As during the Reagan years, when many of the center's current associates directed military policy, the present administration has invited "an extraordinary number" of the center's National Security Advisory Council members and other center affiliates to serve in top government positions, Gaffney said. An early member of the center's board, Richard Cheney, is now vice president, and Defense Secretary Donald Rumsfeld was a recipient of the center's Keeper of the Flame award.

Diplomatic Supremacy

While critics have assailed the Bush administration's unilateralist tendencies, conservative groups believe U.S. 'moral supremacy' justifies America's exceptionalism, its global unilateralism, and its "multilateralism à la carte," as one senior Bush administration official said. This doesn't dismiss the need for international law and norms, but it exempts the United States from these rules.

Conservative activists and scholarly right-wing elements have long been concerned that the United Nations constituted a forum for leftist, anti-Zionist, and anti-imperialist views, and they have attacked the U.N. as a barrier to the direct pursuit and defense of U.S. national interests. Today, with the United States as the world's only superpower and the U.N. increasingly sidelined in global affairs, the anti-U.N. campaign has faded, replaced by a directed focus on strategizing how, when, and where to deploy U.S. might.

Cultural Supremacy

Why do Americans accept that the United States does whatever it wishes with such blatant disregard for other countries? It comes down to a sense of cultural supremacy. Americans have been raised and educated with the belief that the political, moral, religious, and social manifestations of American culture are superior to those of other cultures. More than just superior, U.S. culture -- its free market democracy -- is supposed to embody the culmination of Western civilization and represents what Francis Fukuyama has labeled the "end of history."

In the 1990s, the mandarins of the New Right increasingly drew connections between the internal and external threats to American culture and Judeo-Christian values. Paralleling the cultural wars on the domestic front (where fundamentalists face off against secularists, creationists attack evolutionists, etc.), these right-wing ideologues perceive a global conflict -- a clash between societies in which Western society is being undermined, weakened, and attacked by what Samuel P. Huntington called the "rest" in his book, Clash of Civilizations. China and the Islamic world are the main threats to Western culture, according to supporters of this theory.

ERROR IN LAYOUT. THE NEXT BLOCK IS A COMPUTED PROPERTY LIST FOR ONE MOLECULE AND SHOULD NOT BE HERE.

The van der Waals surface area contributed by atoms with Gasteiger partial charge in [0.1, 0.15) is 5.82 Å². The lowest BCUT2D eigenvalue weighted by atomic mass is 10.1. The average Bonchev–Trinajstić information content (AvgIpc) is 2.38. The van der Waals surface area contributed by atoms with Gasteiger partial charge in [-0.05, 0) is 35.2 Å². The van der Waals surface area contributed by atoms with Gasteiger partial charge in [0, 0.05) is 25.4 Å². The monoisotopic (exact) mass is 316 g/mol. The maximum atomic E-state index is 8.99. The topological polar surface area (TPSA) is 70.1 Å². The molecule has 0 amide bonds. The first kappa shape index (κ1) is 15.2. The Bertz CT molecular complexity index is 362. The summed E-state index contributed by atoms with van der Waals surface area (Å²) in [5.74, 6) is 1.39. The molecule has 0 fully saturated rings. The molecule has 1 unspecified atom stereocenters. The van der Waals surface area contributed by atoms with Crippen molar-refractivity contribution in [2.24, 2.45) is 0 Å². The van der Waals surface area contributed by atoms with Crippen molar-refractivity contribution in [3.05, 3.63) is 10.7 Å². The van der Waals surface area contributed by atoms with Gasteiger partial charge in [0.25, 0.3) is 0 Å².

The right has long sought to link its cultural war at home with U.S. foreign policy. The war on terrorism has provided the chance to forge that connection. Anti-American forces are not all alien -- some are homegrown, U.S. cultural supremacists say. In a full-page New York Times ad on March 10, 2002, AVOT warned that we have to fight the war at home as well as abroad.

"The threats we face are both external and internal," says AVOT Chairman William Bennett, a PNAC signatory. He added that within the United States, "there are those who are attempting to use [9/11] to promulgate their agenda of 'blame America first.'"

Bringing It All Together Today, the administration is advancing a strategic vision for America's role, and that vision is one of U.S. global hegemony. It's a vision of cultural wars fought against internal and external threats to Judeo-Christian values (as interpreted by the right).

Antiterrorism has substituted for anticommunism and has given the right's foreign policy elites the opportunity needed to launch their agenda.

The call to "victory over terrorism" has been construed to encompass most of the objectives of the supremacist right -- from missile defense to counterinsurgency in Colombia, from support for Likud militarists in Israel to securing a hold on Central Asian oil supplies, from targeting Saddam Hussein to zeroing in on the "blame America first" dissidents at home.

In one year the Bush administration has succeeded in shifting the U.S. foreign policy agenda hard right.

Thus far the American public -- still in shock from the 9/11 attacks but boosted by a new sense of patriotism -- has stood behind the administration.

Will this support extend to counterinsurgency in Colombia, a military campaign against Iraq, and ideological wars at home and abroad asserting U.S. supremacy? Working in tandem, the right wing and the public diplomacy operations of the Bush administration aim to keep Americans facing right and marching forward.